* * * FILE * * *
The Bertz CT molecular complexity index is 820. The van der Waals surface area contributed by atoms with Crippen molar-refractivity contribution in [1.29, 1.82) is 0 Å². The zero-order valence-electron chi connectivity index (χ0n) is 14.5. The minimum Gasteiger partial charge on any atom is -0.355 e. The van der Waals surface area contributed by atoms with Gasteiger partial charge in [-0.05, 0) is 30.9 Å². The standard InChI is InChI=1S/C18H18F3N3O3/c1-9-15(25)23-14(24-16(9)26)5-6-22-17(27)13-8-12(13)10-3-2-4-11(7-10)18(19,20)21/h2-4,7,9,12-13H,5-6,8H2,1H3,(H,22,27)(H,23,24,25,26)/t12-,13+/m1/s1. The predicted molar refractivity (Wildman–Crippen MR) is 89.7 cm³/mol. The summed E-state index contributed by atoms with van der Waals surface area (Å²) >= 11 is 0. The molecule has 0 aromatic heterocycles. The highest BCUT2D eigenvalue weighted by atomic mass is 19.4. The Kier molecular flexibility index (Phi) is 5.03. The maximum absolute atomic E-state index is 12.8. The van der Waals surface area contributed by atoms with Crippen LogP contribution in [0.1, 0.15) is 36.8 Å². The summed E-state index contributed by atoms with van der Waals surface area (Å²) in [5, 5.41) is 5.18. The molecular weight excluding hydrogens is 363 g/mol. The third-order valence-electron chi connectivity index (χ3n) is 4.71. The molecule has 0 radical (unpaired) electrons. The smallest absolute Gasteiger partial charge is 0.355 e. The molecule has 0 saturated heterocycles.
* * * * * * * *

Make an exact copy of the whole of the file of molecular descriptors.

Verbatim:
The Bertz CT molecular complexity index is 820. The van der Waals surface area contributed by atoms with Crippen molar-refractivity contribution in [1.29, 1.82) is 0 Å². The zero-order valence-electron chi connectivity index (χ0n) is 14.5. The minimum Gasteiger partial charge on any atom is -0.355 e. The van der Waals surface area contributed by atoms with Gasteiger partial charge in [-0.05, 0) is 30.9 Å². The standard InChI is InChI=1S/C18H18F3N3O3/c1-9-15(25)23-14(24-16(9)26)5-6-22-17(27)13-8-12(13)10-3-2-4-11(7-10)18(19,20)21/h2-4,7,9,12-13H,5-6,8H2,1H3,(H,22,27)(H,23,24,25,26)/t12-,13+/m1/s1. The predicted molar refractivity (Wildman–Crippen MR) is 89.7 cm³/mol. The summed E-state index contributed by atoms with van der Waals surface area (Å²) >= 11 is 0. The molecule has 0 aromatic heterocycles. The highest BCUT2D eigenvalue weighted by atomic mass is 19.4. The Kier molecular flexibility index (Phi) is 5.03. The maximum absolute atomic E-state index is 12.8. The van der Waals surface area contributed by atoms with Crippen LogP contribution in [0.1, 0.15) is 36.8 Å². The summed E-state index contributed by atoms with van der Waals surface area (Å²) in [5, 5.41) is 5.18. The molecular weight excluding hydrogens is 363 g/mol. The third-order valence-electron chi connectivity index (χ3n) is 4.71. The molecule has 0 radical (unpaired) electrons. The smallest absolute Gasteiger partial charge is 0.355 e. The molecule has 0 saturated heterocycles.